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TangleRootz: Pokeroot

TangleRootz: Pokeroot

In this Zentangle Blog Series we explore the ins and outs of some of our most loved Tangles. Join us as we journey back to how it was discovered and deconstructed, why a certain tangle got its name, and who was involved in the process. We will look into different styles, applications and tangleations of a tangle. We will examine how some tangles have evolved over time and discuss how the same patterns have multiple names. Some tangles have inspired tangleations that were so wonderful that they became their own tangle. This series is fun deep dive into the life of a tangle.

Today, we take a look at the tangle pokeroot. Enjoy!


Molly writes...

Pokeroot is one of the few tangles that is quite obviously named for its origin. It is one of those tangles that when I see it randomly drawn in the wild world of art … I can almost be certain that the artist that drew it, perhaps had some connection with the Zentangle method. It is almost like it could be a hidden secret code.
The tangle pokeroot was inspired by a weed, (I mean plant) that grows here in New England. It is known by a few names such as Pokeroot, Pokeberry or Pokeweed.  I find them to be quite amazing in appearance. Their beautiful purple berries are mesmerizing and their ability to grow almost overnight is fascinating. And although the plant itself can be poisonous it also has medicinal benefits if used specifically. What alluring properties for something that can grow with almost no soil.

Pokeroot is a tangle that can be learned early on in one’s Zentangle journey. It is a great combination of straight and curvy strokes. It is easily learned but it also has so much room for growth. One can undoubtedly sink their teeth into some deep pokeroot explorations and it is a great tangle to discover new techniques for shading, layering and composition.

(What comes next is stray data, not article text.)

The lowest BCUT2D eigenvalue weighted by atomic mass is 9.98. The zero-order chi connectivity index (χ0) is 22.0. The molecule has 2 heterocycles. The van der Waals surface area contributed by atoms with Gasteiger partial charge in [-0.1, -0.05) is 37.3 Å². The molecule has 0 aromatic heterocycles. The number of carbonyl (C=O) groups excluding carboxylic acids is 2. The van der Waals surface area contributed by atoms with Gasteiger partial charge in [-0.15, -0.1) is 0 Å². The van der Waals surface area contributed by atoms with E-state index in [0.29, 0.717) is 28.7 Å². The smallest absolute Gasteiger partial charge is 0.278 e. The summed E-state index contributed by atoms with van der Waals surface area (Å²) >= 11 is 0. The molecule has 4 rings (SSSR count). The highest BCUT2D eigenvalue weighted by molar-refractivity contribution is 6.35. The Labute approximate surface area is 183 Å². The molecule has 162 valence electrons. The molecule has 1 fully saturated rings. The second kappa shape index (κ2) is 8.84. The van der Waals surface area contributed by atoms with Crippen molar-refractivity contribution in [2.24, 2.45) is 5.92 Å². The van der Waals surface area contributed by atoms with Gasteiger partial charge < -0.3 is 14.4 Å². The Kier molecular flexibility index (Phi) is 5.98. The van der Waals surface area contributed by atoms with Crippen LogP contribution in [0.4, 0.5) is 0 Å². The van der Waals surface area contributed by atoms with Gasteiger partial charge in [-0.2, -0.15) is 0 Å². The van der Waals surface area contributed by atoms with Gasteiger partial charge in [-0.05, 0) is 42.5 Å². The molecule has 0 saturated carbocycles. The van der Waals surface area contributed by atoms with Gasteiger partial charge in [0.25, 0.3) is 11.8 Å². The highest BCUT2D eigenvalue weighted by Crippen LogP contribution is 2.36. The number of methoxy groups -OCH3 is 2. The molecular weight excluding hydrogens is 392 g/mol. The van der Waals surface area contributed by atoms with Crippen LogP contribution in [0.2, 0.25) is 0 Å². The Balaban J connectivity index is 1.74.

pokeRoot stepout by IndypokeRoot step-out by Indy Hollibaugh

Pokeroot is an organic tangle and just like its namesake can cover a tile like an invasive species. It can thrive in small or large spaces and cover space quickly and sprout off in all sorts of directions.
Pokeroot is most definitely responsible for inspiring its sister tangle pokeleaf which one might categorize as a tangleation. However, pokeleaf also has such a strong presence that it earned its place as a tangle. You could probably also credit pokeroot for inspiring the tangle rixty as its approach and beginning strokes are much the same. One might consider it a distant cousin.
As a Zentangle enthusiast works with pokeroot overtime they might notice that is morphs little by little. Pokeroot is definitely one of those tangles that captures the personality of the artist. This sort of happens with all tangles but with pokeroot it is clearer and more interesting. It is almost as if each person starts to cultivate a slightly different variety of this one species. I think that is my favorite characteristic of this tangle.



  • First of all: I adore that wonderful step-out created by Indy! Whow! Pokeroot is such a wonderful tangle. When I introduced it in a group of adults with intellectual issues this tangle was a true hit! Some of them couldn´t stop doing it! This is such a heartwarming memory from my last year as a teacher before retirement !

    Anita Aspfors Westin on

  • One of my first and favorite tangles is poke root. It grows easily and is so versatile. I use it often and everywhere!

    Lee Kay on

  • Poke Root is one of my “go to” tangles. I always teach it in my Basic class as an example of an organic tangle and also one of “drawing behind” as we layer it. I love Indy’s step-out which reminds me how fascinating it is to watch kids (and adults) draw the second step, sometimes as a “happy face”, others as a “sad face“ or like Maria often does, as a “little line”. Any one of the three give it a totally different “plumped up” look. I also teach it in combination with Rixty, creating little Rixty roots. Oh what fun we have with these basic tangles! Thanks Molly (and Indy for her artwork) for this great blog!

    Brenda Shaver Elora, Ontario

    Brenda Shaver on

  • Pokeroot in flemish = Vogelkers (bird-cherry)

    Ward Van Honsté on

  • I look forward to trying this tangle. The plant itself is glorious and the one in my garden brings flocks of waxwings to feast on its berries.